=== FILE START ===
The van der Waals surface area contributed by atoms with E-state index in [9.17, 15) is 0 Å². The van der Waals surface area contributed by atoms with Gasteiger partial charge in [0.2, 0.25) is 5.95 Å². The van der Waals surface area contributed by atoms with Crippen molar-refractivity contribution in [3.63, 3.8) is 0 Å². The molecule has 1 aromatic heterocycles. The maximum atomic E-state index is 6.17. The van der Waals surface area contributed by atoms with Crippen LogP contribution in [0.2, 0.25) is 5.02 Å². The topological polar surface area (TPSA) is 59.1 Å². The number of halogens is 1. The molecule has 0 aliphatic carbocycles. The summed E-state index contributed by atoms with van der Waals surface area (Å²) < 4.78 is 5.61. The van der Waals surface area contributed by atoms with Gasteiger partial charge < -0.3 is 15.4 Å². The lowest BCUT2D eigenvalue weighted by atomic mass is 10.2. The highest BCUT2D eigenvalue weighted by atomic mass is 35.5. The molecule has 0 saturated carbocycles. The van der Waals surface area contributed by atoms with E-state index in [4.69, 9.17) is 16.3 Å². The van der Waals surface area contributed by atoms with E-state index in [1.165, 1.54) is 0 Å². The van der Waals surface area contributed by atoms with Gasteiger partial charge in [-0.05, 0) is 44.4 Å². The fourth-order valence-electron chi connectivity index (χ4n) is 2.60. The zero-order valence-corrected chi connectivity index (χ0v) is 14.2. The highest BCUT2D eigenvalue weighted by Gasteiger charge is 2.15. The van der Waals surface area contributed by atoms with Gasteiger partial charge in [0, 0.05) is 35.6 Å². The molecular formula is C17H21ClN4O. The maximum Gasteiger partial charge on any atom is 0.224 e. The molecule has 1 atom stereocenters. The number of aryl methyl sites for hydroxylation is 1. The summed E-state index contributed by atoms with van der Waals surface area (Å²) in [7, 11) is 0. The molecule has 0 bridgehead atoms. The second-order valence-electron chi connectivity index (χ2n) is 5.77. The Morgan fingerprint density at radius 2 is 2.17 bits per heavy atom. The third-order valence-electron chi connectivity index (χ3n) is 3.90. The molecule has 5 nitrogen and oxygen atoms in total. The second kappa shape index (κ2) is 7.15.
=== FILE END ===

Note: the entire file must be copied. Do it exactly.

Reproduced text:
The van der Waals surface area contributed by atoms with E-state index in [9.17, 15) is 0 Å². The van der Waals surface area contributed by atoms with Gasteiger partial charge in [0.2, 0.25) is 5.95 Å². The van der Waals surface area contributed by atoms with Crippen molar-refractivity contribution in [3.63, 3.8) is 0 Å². The molecule has 1 aromatic heterocycles. The maximum atomic E-state index is 6.17. The van der Waals surface area contributed by atoms with Crippen LogP contribution in [0.2, 0.25) is 5.02 Å². The topological polar surface area (TPSA) is 59.1 Å². The number of halogens is 1. The molecule has 0 aliphatic carbocycles. The summed E-state index contributed by atoms with van der Waals surface area (Å²) < 4.78 is 5.61. The van der Waals surface area contributed by atoms with Gasteiger partial charge < -0.3 is 15.4 Å². The lowest BCUT2D eigenvalue weighted by atomic mass is 10.2. The highest BCUT2D eigenvalue weighted by atomic mass is 35.5. The molecule has 0 saturated carbocycles. The van der Waals surface area contributed by atoms with E-state index in [4.69, 9.17) is 16.3 Å². The van der Waals surface area contributed by atoms with E-state index in [1.165, 1.54) is 0 Å². The van der Waals surface area contributed by atoms with Gasteiger partial charge in [-0.05, 0) is 44.4 Å². The fourth-order valence-electron chi connectivity index (χ4n) is 2.60. The zero-order valence-corrected chi connectivity index (χ0v) is 14.2. The highest BCUT2D eigenvalue weighted by Gasteiger charge is 2.15. The van der Waals surface area contributed by atoms with Gasteiger partial charge in [0, 0.05) is 35.6 Å². The molecular formula is C17H21ClN4O. The maximum Gasteiger partial charge on any atom is 0.224 e. The molecule has 1 atom stereocenters. The number of aryl methyl sites for hydroxylation is 1. The summed E-state index contributed by atoms with van der Waals surface area (Å²) in [7, 11) is 0. The molecule has 0 bridgehead atoms. The second-order valence-electron chi connectivity index (χ2n) is 5.77. The Morgan fingerprint density at radius 2 is 2.17 bits per heavy atom. The third-order valence-electron chi connectivity index (χ3n) is 3.90. The molecule has 5 nitrogen and oxygen atoms in total. The second kappa shape index (κ2) is 7.15.